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Carbon pool size and stability are affected by trees and grassland cover types within agroforestry systems of western Canada

Baah-Acheamfour, Mark, Chang, Scott X., Carlyle, Cameron N., Bork, Edward W.
Agriculture, ecosystems & environment 2015 v.213 pp. 105-113
Picea, Populus, agricultural land, carbon sequestration, carbon sinks, climate, climate change, grasslands, land cover, land use, mineral soils, nitrogen, shelterbelts, silvopastoral systems, soil organic carbon, surface storage, trees, ultrasonics, Alberta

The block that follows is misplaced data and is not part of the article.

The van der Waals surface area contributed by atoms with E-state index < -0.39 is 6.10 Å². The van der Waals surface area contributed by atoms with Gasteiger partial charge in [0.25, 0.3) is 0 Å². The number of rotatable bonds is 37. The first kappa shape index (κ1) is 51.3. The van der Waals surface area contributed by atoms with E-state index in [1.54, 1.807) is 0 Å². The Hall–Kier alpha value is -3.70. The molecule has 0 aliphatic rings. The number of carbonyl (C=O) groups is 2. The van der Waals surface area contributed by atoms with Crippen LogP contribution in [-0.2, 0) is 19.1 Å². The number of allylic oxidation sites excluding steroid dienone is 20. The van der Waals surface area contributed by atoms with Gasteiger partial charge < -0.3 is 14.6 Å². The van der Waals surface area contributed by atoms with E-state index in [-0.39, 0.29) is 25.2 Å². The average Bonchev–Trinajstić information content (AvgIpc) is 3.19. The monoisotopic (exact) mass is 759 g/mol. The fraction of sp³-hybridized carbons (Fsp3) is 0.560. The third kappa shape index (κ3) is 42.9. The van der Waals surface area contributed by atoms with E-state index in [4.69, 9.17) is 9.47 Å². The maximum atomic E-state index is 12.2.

Agroforestry systems are common land uses across Canada and could play a substantial role in sequestering carbon (C) as part of efforts to combat climate change. We studied the impact of component land cover types (forested vs. adjacent herbland) in three agroforestry systems (hedgerow, shelterbelt and silvopasture) on organic C and nitrogen (N) distribution in three density fractions of soils at the 0–10 and 10–30cm layers. The study evaluated 36 sites (12 hedgerows, 12 shelterbelts and 12 silvopastures) in central Alberta, Canada, distributed along a soil/climate gradient of increasing moisture availability. At the 0–10cm layer, soil organic C (SOC) stock in the bulk soil was significantly greater in the silvopasture system (101) than in either the hedgerow (77) or shelterbelt system (67Mg Cha−1). Soil organic C stock in both soil layers (0–10 and 10–30cm) was also significantly greater in the forested land cover (89 and 119Mg Cha−1, respectively) than in adjacent herblands (76 and 77Mg Cha−1). Across all sites, 31.5, 29.1, and 35.5% of SOC was found in the light fraction (<1.6gcm−3), occluded fraction (ultrasonic dispersion at 360W for 5min, <1.6gcm−3), and heavy fraction (>1.6gcm−3) of soils, respectively. The largest pool of SOC in the more labile light fraction of the 0–10cm layer was in the silvopasture system (50Mg Cha−1), whereas the smallest labile light fraction component of SOC was in the shelterbelt system (17Mg Cha−1). The largest pool of SOC in the more stable heavy fraction of both the 0–10 and 10–30cm depth classes was in the shelterbelt (33 and 35Mg Cha−1, respectively), while the least SOC was in the silvopasture system (26 and 20Mg Cha−1, respectively). We conclude that the presence of Populus based silvopasture system can increase C storage in surface mineral soils, and that the establishment of Picea based shelterbelts in an otherwise annually cropped agricultural landscape enhances the size of the stable SOC pool.